# Powers and Roots

## Powers and Roots

• Understand the rules of indices: When multiplying terms with the same base, add the exponents. When dividing, subtract the exponents. And, when a term is raised to a power, multiply the exponents.

• Learn to simplify expressions using the laws of indices. For example, a^m * a^n equals a^(m+n), or (a^m)^n equals a^(mn).

• Become familiar with fractional and negative indices. Recall that a^(-n) = 1/(a^n) and a^(1/n) is the n-th root of a.

• Recognize that square roots, cube roots, and other radicals can also be written using fractional indices. For instance, √a can be rewritten as a^(1/2) and 3√a as a^(1/3).

• Master the skills of squaring and cubing numbers, as well as finding square roots and cube roots.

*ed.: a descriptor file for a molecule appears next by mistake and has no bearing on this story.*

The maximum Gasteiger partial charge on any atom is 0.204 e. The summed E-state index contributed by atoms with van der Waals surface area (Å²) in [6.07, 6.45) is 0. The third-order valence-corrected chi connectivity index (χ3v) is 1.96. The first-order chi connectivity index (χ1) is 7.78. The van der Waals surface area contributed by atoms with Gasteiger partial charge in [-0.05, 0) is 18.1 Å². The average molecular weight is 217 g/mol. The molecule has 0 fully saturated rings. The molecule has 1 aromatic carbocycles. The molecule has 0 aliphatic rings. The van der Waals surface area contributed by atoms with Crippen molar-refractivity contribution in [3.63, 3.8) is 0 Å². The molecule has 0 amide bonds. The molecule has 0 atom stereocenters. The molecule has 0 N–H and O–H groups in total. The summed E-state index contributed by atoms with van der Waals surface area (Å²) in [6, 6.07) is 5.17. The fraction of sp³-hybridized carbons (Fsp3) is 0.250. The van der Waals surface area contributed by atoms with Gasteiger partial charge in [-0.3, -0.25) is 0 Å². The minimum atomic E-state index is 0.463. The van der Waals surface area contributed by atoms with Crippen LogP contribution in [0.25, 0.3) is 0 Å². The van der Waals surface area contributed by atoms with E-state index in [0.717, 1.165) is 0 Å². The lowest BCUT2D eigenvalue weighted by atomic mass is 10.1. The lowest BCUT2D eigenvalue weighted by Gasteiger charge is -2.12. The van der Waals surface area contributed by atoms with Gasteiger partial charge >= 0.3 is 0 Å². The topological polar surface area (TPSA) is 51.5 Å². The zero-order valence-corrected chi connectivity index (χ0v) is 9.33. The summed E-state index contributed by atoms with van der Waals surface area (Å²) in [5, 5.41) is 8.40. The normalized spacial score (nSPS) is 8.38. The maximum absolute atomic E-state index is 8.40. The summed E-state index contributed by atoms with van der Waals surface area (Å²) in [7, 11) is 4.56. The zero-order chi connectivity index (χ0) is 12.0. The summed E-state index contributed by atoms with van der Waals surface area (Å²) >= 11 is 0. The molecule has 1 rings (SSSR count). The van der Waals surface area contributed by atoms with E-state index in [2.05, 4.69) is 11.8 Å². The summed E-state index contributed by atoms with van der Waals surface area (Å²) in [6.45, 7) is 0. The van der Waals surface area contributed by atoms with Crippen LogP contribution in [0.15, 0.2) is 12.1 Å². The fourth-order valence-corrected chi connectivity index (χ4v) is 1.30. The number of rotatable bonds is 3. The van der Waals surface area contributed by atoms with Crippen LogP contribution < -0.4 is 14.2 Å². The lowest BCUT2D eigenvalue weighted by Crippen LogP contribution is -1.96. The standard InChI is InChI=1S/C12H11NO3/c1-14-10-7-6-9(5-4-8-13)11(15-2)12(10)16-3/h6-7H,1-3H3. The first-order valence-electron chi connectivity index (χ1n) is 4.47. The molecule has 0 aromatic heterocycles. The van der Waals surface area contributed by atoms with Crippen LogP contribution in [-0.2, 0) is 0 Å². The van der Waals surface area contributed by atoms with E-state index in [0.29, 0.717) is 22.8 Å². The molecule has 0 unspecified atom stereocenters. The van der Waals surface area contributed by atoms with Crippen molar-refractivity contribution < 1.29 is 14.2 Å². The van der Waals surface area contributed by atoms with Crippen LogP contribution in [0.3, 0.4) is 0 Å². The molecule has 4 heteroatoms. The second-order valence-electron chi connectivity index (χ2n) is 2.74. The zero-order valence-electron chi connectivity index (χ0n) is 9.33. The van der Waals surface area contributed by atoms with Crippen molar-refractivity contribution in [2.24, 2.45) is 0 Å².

• Grasp how to solve equations involving powers and roots. Using strategies such as isolating the variable, taking the square root of both sides, or employing the quadratic formula.

• Appreciate that the square root of a number has both a positive and negative solution. For example, the square root of 9 is both 3 and -3.

•  Remember to simplify radical expressions with variables. For instance, √(x^2) can be simplified to x .
• Practice factoring using the difference of squares and perfect square trinomials, which often involve roots.

• Learn to use the power of a product and the power of a quotient rules. These state that (ab)^n equals a^n * b^n and (a/b)^n equals (a^n)/(b^n) respectively.

• Understand rational exponents and how they relate to roots. For example, realise that a^(m/n) equals the n-th root of a^m.

• Apply the laws of exponentials to simplify problems and equations.

• Practice equations containing surds or irrational numbers.

• Lastly, consistently review and practise these concepts using a variety of problems to enhance understanding and proficiency.